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The final attendance numbers were up, 98,000 fans, or about 1,200 per game more. Seems like it should have been up more. Rockies fans kicked our asses in getting behind their team. Then again they always do, despite LESS success as an organization than we've had.

Their attendance was up 351,000 fans, or 4300+ per game. They averaged 36k Per game compated to 32K per game last year.

D Backs averaged 26K this year after averaging 25K last year.

Really our fan base kinda sucks. It's been 20 years. No excuse for this.

table link

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trading young number one over all talent for back end of the rotation talent was fundamentally irresponsible. BFDD


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 Post subject: Re: The Chase experience and attendance
 Post Posted: Thu Oct 12, 2017 8:53 pm 
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I've been to my fair share of Giants games this season, and I was amazed at the turnout for those games. I mean, part of it is tech workers/city types going to a ball game because it's cheap and convenient, but the die-hards were out there still cheering on a team that was brutal to watch this year.

No real point to this post other than to say, I agree, D'backs fanbase needs to get out to games more.

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 Post subject: Re: The Chase experience and attendance
 Post Posted: Thu Oct 12, 2017 10:37 pm 
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shoewizard wrote:
The final attendance numbers were up, 98,000 fans, or about 1,200 per game more. Seems like it should have been up more. Rockies fans kicked our asses in getting behind their team. Then again they always do, despite LESS success as an organization than we've had.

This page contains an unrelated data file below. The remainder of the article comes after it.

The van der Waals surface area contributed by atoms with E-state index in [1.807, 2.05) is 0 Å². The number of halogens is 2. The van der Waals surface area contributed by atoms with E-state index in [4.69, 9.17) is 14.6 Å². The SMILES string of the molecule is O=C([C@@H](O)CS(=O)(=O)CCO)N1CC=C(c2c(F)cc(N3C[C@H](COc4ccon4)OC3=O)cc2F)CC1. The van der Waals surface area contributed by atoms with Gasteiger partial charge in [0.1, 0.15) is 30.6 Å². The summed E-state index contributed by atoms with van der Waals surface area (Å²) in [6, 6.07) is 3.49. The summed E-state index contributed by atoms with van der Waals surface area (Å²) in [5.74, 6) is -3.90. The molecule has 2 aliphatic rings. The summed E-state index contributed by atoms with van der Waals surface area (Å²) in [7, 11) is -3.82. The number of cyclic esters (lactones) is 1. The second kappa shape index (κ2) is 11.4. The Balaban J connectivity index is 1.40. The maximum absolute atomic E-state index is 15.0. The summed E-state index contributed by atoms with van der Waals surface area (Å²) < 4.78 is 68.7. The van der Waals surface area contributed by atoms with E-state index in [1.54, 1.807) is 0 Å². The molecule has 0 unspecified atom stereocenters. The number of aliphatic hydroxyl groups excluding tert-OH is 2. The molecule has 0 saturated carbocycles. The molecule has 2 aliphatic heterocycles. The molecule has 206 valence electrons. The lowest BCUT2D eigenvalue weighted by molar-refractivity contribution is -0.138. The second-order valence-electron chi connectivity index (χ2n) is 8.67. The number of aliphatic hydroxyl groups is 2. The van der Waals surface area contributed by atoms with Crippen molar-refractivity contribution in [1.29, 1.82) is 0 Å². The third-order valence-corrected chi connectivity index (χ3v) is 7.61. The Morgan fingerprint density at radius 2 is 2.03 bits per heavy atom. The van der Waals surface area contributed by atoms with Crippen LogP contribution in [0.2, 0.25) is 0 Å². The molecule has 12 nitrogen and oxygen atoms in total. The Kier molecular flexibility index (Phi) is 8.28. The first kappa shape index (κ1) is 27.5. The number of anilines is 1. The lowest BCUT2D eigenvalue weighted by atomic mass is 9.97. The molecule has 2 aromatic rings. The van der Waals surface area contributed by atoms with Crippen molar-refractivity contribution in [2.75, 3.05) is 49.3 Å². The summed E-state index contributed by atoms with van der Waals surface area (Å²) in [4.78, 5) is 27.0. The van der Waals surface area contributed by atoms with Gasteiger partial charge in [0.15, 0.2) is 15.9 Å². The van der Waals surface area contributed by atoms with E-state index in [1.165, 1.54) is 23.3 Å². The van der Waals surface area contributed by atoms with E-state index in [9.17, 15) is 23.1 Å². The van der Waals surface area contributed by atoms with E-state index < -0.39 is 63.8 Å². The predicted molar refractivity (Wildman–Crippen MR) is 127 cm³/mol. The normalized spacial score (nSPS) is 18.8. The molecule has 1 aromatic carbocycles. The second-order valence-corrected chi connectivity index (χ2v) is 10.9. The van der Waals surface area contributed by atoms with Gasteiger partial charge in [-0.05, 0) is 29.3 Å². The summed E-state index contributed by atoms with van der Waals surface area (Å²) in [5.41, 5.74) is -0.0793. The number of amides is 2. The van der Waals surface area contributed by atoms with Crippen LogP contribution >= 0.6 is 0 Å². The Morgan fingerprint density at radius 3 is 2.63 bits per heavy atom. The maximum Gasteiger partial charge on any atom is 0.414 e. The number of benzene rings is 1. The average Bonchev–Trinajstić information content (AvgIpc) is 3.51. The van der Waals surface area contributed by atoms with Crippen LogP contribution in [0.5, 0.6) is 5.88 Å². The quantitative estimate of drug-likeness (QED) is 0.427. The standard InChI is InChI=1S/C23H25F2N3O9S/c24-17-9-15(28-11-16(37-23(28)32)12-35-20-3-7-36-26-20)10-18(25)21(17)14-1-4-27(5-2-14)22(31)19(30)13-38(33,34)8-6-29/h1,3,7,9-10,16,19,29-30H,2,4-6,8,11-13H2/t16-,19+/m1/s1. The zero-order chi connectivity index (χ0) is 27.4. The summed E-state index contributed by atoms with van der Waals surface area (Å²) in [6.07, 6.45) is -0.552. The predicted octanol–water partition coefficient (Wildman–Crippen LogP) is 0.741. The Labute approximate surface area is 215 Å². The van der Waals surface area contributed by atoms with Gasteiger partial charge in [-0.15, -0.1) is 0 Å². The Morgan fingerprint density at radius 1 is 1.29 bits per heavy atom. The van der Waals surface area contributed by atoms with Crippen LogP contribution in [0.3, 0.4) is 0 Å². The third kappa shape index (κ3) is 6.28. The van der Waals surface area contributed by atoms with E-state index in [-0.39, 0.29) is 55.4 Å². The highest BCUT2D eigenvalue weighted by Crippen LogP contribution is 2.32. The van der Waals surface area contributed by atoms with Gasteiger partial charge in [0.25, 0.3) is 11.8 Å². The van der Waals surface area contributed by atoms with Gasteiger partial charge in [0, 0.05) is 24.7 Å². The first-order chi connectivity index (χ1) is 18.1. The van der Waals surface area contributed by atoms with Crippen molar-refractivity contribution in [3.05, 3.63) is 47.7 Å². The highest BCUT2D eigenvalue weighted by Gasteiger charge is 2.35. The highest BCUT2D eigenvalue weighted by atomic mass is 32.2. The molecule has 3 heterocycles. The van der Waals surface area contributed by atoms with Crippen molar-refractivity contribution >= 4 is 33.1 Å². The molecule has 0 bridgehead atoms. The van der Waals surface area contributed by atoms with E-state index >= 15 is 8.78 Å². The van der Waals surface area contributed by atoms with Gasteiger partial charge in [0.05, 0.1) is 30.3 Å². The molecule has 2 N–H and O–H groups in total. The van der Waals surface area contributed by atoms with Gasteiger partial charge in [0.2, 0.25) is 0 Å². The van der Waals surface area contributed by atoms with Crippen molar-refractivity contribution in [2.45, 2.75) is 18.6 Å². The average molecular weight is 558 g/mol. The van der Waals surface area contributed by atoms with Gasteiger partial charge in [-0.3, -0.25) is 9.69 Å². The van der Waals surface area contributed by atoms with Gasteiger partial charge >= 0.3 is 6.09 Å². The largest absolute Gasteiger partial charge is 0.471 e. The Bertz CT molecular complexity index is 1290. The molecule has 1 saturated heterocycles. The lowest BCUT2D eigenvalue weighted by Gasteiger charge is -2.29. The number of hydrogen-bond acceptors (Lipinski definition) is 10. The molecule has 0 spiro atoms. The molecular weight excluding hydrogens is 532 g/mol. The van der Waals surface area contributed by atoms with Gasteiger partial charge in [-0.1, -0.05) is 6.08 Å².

Their attendance was up 351,000 fans, or 4300+ per game. They averaged 36k Per game compated to 32K per game last year.

D Backs averaged 26K this year after averaging 25K last year.

Really our fan base kinda sucks. It's been 20 years. No excuse for this.

table link

The D-backs have spent the last 18 months telling the world that their ballpark is an obsolete death trap and suing their fans. They've put a playoff team on the field three times in the last 15 years. They've put a team with 82 or fewer wins on the field 11 times in the last 15 years. They've put five teams on the field that have won 70 or fewer games in the last 15 years. They've made it to the NLCS one time in the last 15 years. That was more than a decade ago and they were swept. This is their first winning season since 2011.

The product's been garbage more often than not and it's been flat-out awful more often than it's been good. They've eliminated dollar tickets and jacked up prices in the lower bowl around home plate. They've removed their games from broadcast TV. They're in the 12th largest media market and consistently have a payroll ranked in the 20s.

Local governments have put a light rail on their doorstep and increased the population of full-time downtown residents. Dozens of new consumer-facing businesses have opened downtown in the last 10 years - even the fucking hot dog stands by Superior Court have expanded. Somehow, though, the D-backs are still drawing roughly the same number of fans they were back in 2005.

This isn't on the fans at all. This organization has been run like garbage for a long time. If it wasn't for the free money raining down on them due to the TV deal, MLBAM, and revenue sharing (read: things that would've happened if they had a sack of nickels in the CEO's chair for the last decade), they'd probably be bankrupt.